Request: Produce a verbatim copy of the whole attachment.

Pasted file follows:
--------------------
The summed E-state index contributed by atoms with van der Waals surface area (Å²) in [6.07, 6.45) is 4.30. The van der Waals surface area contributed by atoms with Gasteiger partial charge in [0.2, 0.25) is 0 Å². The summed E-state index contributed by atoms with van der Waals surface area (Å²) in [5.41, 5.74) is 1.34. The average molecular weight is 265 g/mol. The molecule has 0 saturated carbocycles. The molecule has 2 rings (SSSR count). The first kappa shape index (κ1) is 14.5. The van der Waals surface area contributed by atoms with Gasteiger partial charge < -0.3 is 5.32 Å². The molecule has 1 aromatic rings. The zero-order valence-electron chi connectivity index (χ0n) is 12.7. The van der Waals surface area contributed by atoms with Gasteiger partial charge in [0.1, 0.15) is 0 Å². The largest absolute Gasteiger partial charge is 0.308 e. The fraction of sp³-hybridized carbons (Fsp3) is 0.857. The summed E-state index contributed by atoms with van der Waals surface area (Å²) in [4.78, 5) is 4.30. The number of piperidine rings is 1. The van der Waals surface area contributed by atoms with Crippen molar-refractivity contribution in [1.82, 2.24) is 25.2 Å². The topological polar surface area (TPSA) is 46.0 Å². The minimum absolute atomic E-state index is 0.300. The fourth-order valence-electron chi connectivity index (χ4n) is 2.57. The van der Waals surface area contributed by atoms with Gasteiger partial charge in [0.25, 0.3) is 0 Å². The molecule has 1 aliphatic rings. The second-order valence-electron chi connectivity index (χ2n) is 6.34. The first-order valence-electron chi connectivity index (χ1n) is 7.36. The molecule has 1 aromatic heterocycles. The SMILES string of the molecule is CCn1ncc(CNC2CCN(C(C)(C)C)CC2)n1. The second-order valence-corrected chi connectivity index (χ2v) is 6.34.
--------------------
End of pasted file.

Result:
The summed E-state index contributed by atoms with van der Waals surface area (Å²) in [6.07, 6.45) is 4.30. The van der Waals surface area contributed by atoms with Gasteiger partial charge in [0.2, 0.25) is 0 Å². The summed E-state index contributed by atoms with van der Waals surface area (Å²) in [5.41, 5.74) is 1.34. The average molecular weight is 265 g/mol. The molecule has 0 saturated carbocycles. The molecule has 2 rings (SSSR count). The first kappa shape index (κ1) is 14.5. The van der Waals surface area contributed by atoms with Gasteiger partial charge < -0.3 is 5.32 Å². The molecule has 1 aromatic rings. The zero-order valence-electron chi connectivity index (χ0n) is 12.7. The van der Waals surface area contributed by atoms with Gasteiger partial charge in [0.1, 0.15) is 0 Å². The largest absolute Gasteiger partial charge is 0.308 e. The fraction of sp³-hybridized carbons (Fsp3) is 0.857. The summed E-state index contributed by atoms with van der Waals surface area (Å²) in [4.78, 5) is 4.30. The number of piperidine rings is 1. The van der Waals surface area contributed by atoms with Crippen molar-refractivity contribution in [1.82, 2.24) is 25.2 Å². The topological polar surface area (TPSA) is 46.0 Å². The minimum absolute atomic E-state index is 0.300. The fourth-order valence-electron chi connectivity index (χ4n) is 2.57. The van der Waals surface area contributed by atoms with Gasteiger partial charge in [0.25, 0.3) is 0 Å². The molecule has 1 aliphatic rings. The second-order valence-electron chi connectivity index (χ2n) is 6.34. The first-order valence-electron chi connectivity index (χ1n) is 7.36. The molecule has 1 aromatic heterocycles. The SMILES string of the molecule is CCn1ncc(CNC2CCN(C(C)(C)C)CC2)n1. The second-order valence-corrected chi connectivity index (χ2v) is 6.34.